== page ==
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Sex Problems Vex Men Long After Prostate Surgery

September 16, 2010 (Reuters Health) -- Sexual problems appear to be more distressful to men after prostate-removal surgery than urinary problems do, a new long-term follow-up study shows.

The findings suggest that while men may get used to incontinence and other urinary problems after surgery, sexual function is so important to them that adapting to a lower level of functioning is more difficult, Dr. Walter R. Parker and colleagues from the University of Michigan Health System in Ann Arbor report.

All of the 434 men in the study had localized prostate cancer, meaning the disease had not spread beyond the prostate gland, and each underwent radical prostatectomy - complete removal of the gland. The approach is controversial when used to treat early-stage disease because of the impact the surgery can have on men's quality of life and the low risk that the disease will be fatal.

Because the men have such a high likelihood of survival, long-term quality of life becomes an important consideration. Parker and his team used a survey called the Expanded Prostate cancer Index Composite (EPIC) designed to assess various aspects of quality of life after prostate cancer treatment and theirs is the first study to compare men's scores before the surgery and a full five years afterwards.

The results showed that urinary function and incontinence worsened soon after the surgery, but had improved by 12 months after the surgery, at which point 38 percent of the men had reached baseline levels of urinary function. This improvement remained stable up until four years after the surgery, and then declined.

In terms of "urinary bother"-meaning how bothersome men found their urinary symptoms-three-quarters of patients had returned to their baseline levels within a year of the surgery, while 21 percent actually showed a significant improvement in urinary bother four years after surgery.

Although men's sexual function continued improving for up to two years after the surgery, just 28 percent had returned to the level of sexual function they reported before the surgery at this point. And the level of sexual bother they reported didn't improve until 12 months after the surgery; at three years after the surgery, about 37 percent of men reported the same level of sexual trouble that they had before undergoing the surgery.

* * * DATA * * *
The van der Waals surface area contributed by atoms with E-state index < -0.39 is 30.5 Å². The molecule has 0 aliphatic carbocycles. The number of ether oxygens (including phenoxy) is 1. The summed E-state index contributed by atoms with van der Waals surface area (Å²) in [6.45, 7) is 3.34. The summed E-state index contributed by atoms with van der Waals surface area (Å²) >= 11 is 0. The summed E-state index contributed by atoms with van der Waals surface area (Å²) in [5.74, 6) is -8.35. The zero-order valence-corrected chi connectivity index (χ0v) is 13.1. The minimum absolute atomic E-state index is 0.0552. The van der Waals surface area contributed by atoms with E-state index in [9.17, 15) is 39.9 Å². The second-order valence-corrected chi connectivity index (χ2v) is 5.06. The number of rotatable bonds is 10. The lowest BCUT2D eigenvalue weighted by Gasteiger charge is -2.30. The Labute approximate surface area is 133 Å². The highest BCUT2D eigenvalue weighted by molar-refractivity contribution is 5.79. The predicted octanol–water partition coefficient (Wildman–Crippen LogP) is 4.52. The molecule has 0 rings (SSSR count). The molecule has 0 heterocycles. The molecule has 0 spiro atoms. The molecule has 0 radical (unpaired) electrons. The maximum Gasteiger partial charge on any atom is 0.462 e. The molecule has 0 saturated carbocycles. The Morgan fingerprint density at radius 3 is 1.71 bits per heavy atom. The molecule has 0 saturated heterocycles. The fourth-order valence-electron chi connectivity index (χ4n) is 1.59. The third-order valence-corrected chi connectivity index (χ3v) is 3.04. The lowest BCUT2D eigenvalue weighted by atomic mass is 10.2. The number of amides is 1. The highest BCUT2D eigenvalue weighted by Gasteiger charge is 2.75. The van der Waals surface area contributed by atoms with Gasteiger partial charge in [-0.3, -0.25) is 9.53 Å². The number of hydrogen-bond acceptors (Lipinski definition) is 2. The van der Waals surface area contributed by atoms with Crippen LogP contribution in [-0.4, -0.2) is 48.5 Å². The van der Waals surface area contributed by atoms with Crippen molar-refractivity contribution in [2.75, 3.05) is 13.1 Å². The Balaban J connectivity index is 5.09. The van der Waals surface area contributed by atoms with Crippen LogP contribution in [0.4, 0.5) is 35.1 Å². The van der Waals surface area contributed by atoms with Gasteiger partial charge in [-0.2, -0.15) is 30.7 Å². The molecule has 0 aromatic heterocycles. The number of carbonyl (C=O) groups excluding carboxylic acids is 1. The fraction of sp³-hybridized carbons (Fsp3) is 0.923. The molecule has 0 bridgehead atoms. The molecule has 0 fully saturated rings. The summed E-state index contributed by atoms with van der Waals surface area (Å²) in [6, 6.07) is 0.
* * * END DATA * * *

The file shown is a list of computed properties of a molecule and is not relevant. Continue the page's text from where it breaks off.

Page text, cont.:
Among men who reported high levels of sexual function before the surgery, just 11 percent had returned to their pre-surgery sexual function two years after prostatectomy, compared to about 63 percent of the men with low sexual function.

The authors write that they were surprised by the mismatch between "bother" levels and recovery of function. Despite fewer than half of the men (38 percent) returning to preoperative urinary function levels at 12 months, for example, three quarters of them (74 percent) reported being back at their baseline distress levels over it -- suggesting they had become used to their new level of function.

With sexual function, the pattern was opposite. "Interestingly," they write, "the expected improvement in sexual bother scores over time as patients habituated to their decreased...function was not found."

While men in the study did not undergo a "structured and recorded recovery program" to restore sexual function after the surgery, Parker and his colleagues note, they were instructed to do Kegel exercises and offered prescriptions for drugs to restore erectile function.

But given the weak, slow improvement seen in men's sexual function in the current study, the researchers add, they have initiated a "structured early and long-term erectile rehabilitation program to augment sexual recovery as early as possible, yet also convince patients to maintain their erectile rehabilitation efforts long-term."

SOURCE: http://link.reuters.com/suq24p BJU International, online August 26, 2010.

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